Growth spurt, building boom create a buzz

Stroll down Poulsbo's Front Street early in the morning and you'll find cozy coffee shops and Scandinavian bakeries offering a mellow way to begin the day. Just don't be fooled by that slumbering sense of small-town calm. As the morning fades, Poulsbo's pulse picks up.

There's a noticeable hum in "Little Norway" these days, with the vibe growing louder as residents and commuters get on the road.

Traffic has increased steadily along with Poulsbo's population. Since 1990, the city has grown 54 percent, to an estimated 7,490 residents. And the expansion is not going to slow down anytime soon — by 2025, that number is expected to at least double.

Close to ferries

A look at a map reveals one reason for Poulsbo's growth spurt: It's about 20 to 30 minutes from the Kingston and Bainbridge Island ferries.

With Highway 305 cutting through town, the Kitsap County community enjoys a direct connection to the Bainbridge ferry and to Highway 3, a main route to Bremerton and the Hood Canal Bridge. Shops line much of this artery, and the mix of consumers and commuters contributes to its often-clogged conditions.

Separated from this main drag by a few blocks, Poulsbo's waterfront downtown and Scandinavian-themed storefronts reflect a Norwegian heritage. Downtown retains a quaint feel, but density is increasing.

Construction of the colorful Poulsbo Place community has created an in-town building boom, with more than 300 housing units springing up within blocks of downtown.

The development's first phase, Poulsbo Place I, includes 180 tightly clustered Craftsman-style cottages.

Priced in the $150,000's when they were completed six years ago, the two-bedroom, one-bathroom houses now sell for $300,000 and up.

Plans for Phase II include 140 larger homes — three bedrooms and two and a half baths — at prices estimated in the mid- to high $300,000's.

New housing is also planned for the College Marketplace, a residential and commercial development that includes new Wal-Mart and Home Depot stores, with 420 multifamily units and 70 single-family homes on the way.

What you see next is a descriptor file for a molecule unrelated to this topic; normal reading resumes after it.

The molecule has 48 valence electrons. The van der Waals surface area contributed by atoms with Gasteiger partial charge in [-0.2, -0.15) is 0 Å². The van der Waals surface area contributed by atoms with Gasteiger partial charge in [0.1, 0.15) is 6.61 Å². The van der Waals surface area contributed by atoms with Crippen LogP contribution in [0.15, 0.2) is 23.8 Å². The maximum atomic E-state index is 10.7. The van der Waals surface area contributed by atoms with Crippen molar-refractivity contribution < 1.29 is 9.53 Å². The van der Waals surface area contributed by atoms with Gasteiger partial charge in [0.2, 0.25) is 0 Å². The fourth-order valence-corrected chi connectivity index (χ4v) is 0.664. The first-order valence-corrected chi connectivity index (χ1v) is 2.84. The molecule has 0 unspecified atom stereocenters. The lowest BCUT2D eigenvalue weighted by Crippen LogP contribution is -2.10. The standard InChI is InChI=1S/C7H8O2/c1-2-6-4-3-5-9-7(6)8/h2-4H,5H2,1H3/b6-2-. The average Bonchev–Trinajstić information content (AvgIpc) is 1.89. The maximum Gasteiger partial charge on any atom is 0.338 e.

Increase in house prices

With its home prices nearly double from five years ago, once-sleepy Poulsbo is no longer the bargain it used to be, especially in its most desirable waterfront neighborhoods of Lemolo, Skandia and Virginia Point.

The median price of all homes — single-family houses and condos — sold in the Poulsbo area in June was $309,500, up 9.6 over the past year, according to figures compiled by the Northwest Multiple Listing Service.

The inventory of available homes in Poulsbo has increased in recent months, and houses are staying on the market longer, so buyers may find the atmosphere friendlier than a year ago.

What's more, residents say livability is still good despite the increased growth.

"It's certainly gotten busier, traffic-wise," says Cathy Gunderson, who moved to Poulsbo with her family seven years ago. "But the things that I like about it haven't changed.

"I like that it has a downtown where I can walk to shops and the post office ," says Gunderson.

"I like that it's scenic, and the location is fabulous — we can get into Seattle easily and enjoy the city without any of the hassles of living there."


Population: 7,490 (2006 estimate).

Schools: Poulsbo is served by the North Kitsap School District.

Housing: Of the city's 3,122 housing units, 57 percent are owner-occupied, 38 percent are renter-occupied and 5 percent are vacant.

Nearby medical facilities: Harrison Hospital, Bremerton; Stevens Hospital, Edmonds; Harborview Medical Center, Seattle.

Shopping: It includes the old downtown area as well as shopping areas at Poulsbo Village and along Viking Avenue, plus farmers markets on Wednesdays and Saturdays.

Attractions: Poulsbo Marine Science Center is dedicated to the preservation of the Northwest marine environment. Liberty Bay Park, on the downtown waterfront, includes Kvelstad Pavilion and picnic areas. Frank Raab Park, at the top of Caldart Avenue, includes a youth garden, community P-Patch, picnic shelter, playground, stage and volleyball court.

Seattle Times news researcher Miyoko Wolf